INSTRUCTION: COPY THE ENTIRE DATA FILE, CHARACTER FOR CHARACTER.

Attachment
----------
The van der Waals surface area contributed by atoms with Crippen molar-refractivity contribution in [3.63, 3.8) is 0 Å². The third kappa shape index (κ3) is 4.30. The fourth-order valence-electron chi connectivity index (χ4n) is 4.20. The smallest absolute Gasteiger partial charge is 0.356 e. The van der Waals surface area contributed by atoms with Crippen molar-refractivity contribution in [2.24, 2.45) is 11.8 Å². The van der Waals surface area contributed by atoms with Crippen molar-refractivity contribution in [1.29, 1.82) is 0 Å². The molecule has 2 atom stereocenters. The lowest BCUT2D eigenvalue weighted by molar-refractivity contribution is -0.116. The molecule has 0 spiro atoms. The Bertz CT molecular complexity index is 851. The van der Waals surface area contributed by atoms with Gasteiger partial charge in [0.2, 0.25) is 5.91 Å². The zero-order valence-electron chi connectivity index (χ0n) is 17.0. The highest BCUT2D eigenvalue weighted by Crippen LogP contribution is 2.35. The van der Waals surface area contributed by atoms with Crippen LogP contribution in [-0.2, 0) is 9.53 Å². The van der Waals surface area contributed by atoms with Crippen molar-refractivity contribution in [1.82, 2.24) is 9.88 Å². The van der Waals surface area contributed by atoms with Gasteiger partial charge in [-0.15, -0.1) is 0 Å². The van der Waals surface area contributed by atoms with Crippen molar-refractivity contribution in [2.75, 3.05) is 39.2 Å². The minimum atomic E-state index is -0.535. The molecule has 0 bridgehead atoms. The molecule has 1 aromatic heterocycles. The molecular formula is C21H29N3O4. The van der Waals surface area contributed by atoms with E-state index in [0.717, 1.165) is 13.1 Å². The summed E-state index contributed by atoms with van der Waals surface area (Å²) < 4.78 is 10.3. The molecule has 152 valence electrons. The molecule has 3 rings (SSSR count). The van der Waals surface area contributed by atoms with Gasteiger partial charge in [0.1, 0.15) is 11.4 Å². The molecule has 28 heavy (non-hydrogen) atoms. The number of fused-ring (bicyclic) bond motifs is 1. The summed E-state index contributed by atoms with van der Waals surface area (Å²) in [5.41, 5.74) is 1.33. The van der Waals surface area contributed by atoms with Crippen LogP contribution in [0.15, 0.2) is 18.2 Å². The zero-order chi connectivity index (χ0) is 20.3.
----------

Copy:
The van der Waals surface area contributed by atoms with Crippen molar-refractivity contribution in [3.63, 3.8) is 0 Å². The third kappa shape index (κ3) is 4.30. The fourth-order valence-electron chi connectivity index (χ4n) is 4.20. The smallest absolute Gasteiger partial charge is 0.356 e. The van der Waals surface area contributed by atoms with Crippen molar-refractivity contribution in [2.24, 2.45) is 11.8 Å². The van der Waals surface area contributed by atoms with Crippen molar-refractivity contribution in [1.29, 1.82) is 0 Å². The molecule has 2 atom stereocenters. The lowest BCUT2D eigenvalue weighted by molar-refractivity contribution is -0.116. The molecule has 0 spiro atoms. The Bertz CT molecular complexity index is 851. The van der Waals surface area contributed by atoms with Gasteiger partial charge in [0.2, 0.25) is 5.91 Å². The zero-order valence-electron chi connectivity index (χ0n) is 17.0. The highest BCUT2D eigenvalue weighted by Crippen LogP contribution is 2.35. The van der Waals surface area contributed by atoms with Crippen LogP contribution in [-0.2, 0) is 9.53 Å². The van der Waals surface area contributed by atoms with Crippen molar-refractivity contribution in [1.82, 2.24) is 9.88 Å². The van der Waals surface area contributed by atoms with Gasteiger partial charge in [-0.15, -0.1) is 0 Å². The van der Waals surface area contributed by atoms with Crippen molar-refractivity contribution in [2.75, 3.05) is 39.2 Å². The minimum atomic E-state index is -0.535. The molecule has 0 bridgehead atoms. The molecule has 1 aromatic heterocycles. The molecular formula is C21H29N3O4. The van der Waals surface area contributed by atoms with E-state index in [0.717, 1.165) is 13.1 Å². The summed E-state index contributed by atoms with van der Waals surface area (Å²) < 4.78 is 10.3. The molecule has 152 valence electrons. The molecule has 3 rings (SSSR count). The van der Waals surface area contributed by atoms with Gasteiger partial charge in [0.1, 0.15) is 11.4 Å². The molecule has 28 heavy (non-hydrogen) atoms. The number of fused-ring (bicyclic) bond motifs is 1. The summed E-state index contributed by atoms with van der Waals surface area (Å²) in [5.41, 5.74) is 1.33. The van der Waals surface area contributed by atoms with Crippen LogP contribution in [0.15, 0.2) is 18.2 Å². The zero-order chi connectivity index (χ0) is 20.3.